Author: Adam

A woman with disabilities lost legal custody of her child

A woman with disabilities lost legal custody of her child

Ontario Ministry of Health reverses course on guardianship requirement for disabled woman

The Ontario Ministry of Health and Long-Term Care has reversed its decision to remove a disability-related requirement from a woman’s application to be appointed her family’s guardian.

An application originally filed in 2016 had suggested that without access to someone to act as her representative, a disabled woman could not provide for herself and her child. In 2014, the ministry refused to appoint a guardian unless a woman who is intellectually and physically impaired by her disabilities was provided with a family representative and the application was signed by both the woman and her family representative.

In a January 31 statement, the ministry said it was reversing its decision and would appoint a guardian by July 1, 2018, if both the applications are signed by both the applicant and her family representative.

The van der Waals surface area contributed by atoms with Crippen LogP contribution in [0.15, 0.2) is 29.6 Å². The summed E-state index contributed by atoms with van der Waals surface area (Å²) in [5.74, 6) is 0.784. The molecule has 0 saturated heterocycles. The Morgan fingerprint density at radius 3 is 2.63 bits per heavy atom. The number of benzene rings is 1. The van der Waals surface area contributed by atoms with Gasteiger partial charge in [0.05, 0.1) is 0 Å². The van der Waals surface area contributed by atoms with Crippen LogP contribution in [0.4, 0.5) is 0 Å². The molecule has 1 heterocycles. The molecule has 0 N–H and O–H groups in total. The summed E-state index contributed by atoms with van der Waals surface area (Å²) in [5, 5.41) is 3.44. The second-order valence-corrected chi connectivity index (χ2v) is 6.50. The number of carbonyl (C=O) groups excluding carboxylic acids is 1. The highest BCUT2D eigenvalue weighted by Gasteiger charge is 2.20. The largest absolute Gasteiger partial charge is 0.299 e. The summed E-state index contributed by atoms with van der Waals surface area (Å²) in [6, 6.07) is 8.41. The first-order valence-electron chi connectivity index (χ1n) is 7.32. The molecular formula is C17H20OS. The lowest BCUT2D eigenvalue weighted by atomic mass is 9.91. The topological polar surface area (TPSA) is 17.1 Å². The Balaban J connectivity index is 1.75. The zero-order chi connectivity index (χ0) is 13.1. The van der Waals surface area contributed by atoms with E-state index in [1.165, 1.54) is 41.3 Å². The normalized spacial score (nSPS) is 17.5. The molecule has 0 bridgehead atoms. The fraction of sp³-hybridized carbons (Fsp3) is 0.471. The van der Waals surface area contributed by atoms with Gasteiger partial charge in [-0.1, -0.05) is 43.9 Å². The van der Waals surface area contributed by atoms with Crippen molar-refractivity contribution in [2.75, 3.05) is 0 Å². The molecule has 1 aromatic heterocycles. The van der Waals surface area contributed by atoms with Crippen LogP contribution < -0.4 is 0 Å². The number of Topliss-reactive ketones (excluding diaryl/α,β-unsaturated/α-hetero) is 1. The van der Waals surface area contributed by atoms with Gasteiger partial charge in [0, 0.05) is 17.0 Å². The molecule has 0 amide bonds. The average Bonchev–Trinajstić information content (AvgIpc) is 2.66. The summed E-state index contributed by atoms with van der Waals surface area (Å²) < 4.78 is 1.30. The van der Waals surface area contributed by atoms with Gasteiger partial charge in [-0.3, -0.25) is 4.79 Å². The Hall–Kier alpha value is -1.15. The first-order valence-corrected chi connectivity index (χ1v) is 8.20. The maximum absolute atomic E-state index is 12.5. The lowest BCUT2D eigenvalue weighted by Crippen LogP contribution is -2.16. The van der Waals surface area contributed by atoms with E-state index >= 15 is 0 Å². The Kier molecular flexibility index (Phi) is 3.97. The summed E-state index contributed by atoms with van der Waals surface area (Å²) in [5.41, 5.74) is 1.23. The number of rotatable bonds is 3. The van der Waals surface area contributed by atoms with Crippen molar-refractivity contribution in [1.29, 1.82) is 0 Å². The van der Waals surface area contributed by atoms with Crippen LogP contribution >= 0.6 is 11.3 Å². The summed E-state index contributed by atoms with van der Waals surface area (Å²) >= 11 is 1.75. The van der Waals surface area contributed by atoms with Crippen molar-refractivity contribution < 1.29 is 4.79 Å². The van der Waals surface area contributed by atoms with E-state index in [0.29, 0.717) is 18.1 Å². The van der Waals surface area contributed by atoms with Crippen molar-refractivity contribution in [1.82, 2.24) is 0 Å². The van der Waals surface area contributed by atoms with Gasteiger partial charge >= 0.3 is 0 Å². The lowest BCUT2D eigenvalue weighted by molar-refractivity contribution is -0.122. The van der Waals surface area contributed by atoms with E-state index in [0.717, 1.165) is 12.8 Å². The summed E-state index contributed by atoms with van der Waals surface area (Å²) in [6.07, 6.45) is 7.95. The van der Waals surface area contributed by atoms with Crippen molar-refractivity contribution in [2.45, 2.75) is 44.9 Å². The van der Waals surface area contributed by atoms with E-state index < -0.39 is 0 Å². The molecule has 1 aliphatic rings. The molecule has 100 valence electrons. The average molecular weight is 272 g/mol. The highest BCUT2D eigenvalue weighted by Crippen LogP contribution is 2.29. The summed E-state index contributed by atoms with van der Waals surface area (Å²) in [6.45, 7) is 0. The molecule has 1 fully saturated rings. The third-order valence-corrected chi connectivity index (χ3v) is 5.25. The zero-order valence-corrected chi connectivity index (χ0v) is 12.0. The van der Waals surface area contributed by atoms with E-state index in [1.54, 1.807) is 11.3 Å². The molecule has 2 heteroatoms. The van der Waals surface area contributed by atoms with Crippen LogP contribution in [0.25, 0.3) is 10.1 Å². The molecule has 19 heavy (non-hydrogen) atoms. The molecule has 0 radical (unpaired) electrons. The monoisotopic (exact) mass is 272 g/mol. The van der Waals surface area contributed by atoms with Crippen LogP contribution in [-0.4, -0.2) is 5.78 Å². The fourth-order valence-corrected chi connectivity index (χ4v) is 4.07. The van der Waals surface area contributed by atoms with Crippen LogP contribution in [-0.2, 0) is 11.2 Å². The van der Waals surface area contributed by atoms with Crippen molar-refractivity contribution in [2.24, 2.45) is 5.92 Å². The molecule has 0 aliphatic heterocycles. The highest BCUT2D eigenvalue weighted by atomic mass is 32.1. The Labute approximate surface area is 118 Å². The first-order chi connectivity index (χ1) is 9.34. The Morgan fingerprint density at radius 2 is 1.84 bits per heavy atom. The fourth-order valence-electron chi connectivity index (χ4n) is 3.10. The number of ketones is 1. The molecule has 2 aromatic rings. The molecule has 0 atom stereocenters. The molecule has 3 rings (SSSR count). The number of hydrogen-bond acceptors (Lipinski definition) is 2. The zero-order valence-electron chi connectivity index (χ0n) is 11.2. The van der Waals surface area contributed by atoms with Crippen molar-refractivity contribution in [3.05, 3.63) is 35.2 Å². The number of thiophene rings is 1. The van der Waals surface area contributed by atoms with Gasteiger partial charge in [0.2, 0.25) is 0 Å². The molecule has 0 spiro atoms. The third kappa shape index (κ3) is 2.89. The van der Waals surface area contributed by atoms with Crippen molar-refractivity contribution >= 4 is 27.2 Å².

In a statement to Inclusive Living on Jan. 31, the ministry said the revised application was filed on behalf of a woman over the age of 18 with intellectual disabilities who recently lost legal custody of her child. The woman said she had been living in an apartment for more than a year with her daughter, and had recently moved in with her mother to be with her mother’s family.

“When the (mother’s) health deteriorated, her mother was asked to take her in,” the statement reads. “The (mother) had provided food, clothing, and other necessities, but had been prevented from signing over guardianship of her own living space, and the family’s support of her.”

The mother lives in an apartment with her mother, and their daughter attends an independent school.

The ministry said the woman’s guardian must be of at least age 18, live at the location of the application for at least two years and can make reasonable exceptions. The guardian must also be able to manage the home, with or without services.

In August 2017, the ministry’s decision stated that a woman with disabilities applying for a guardianship must demonstrate that she was incapable of caring for herself and her child, and that having someone acting as her representative would be detrimental to the child. The minister also said that the woman is incapable of managing her own personal funds and must

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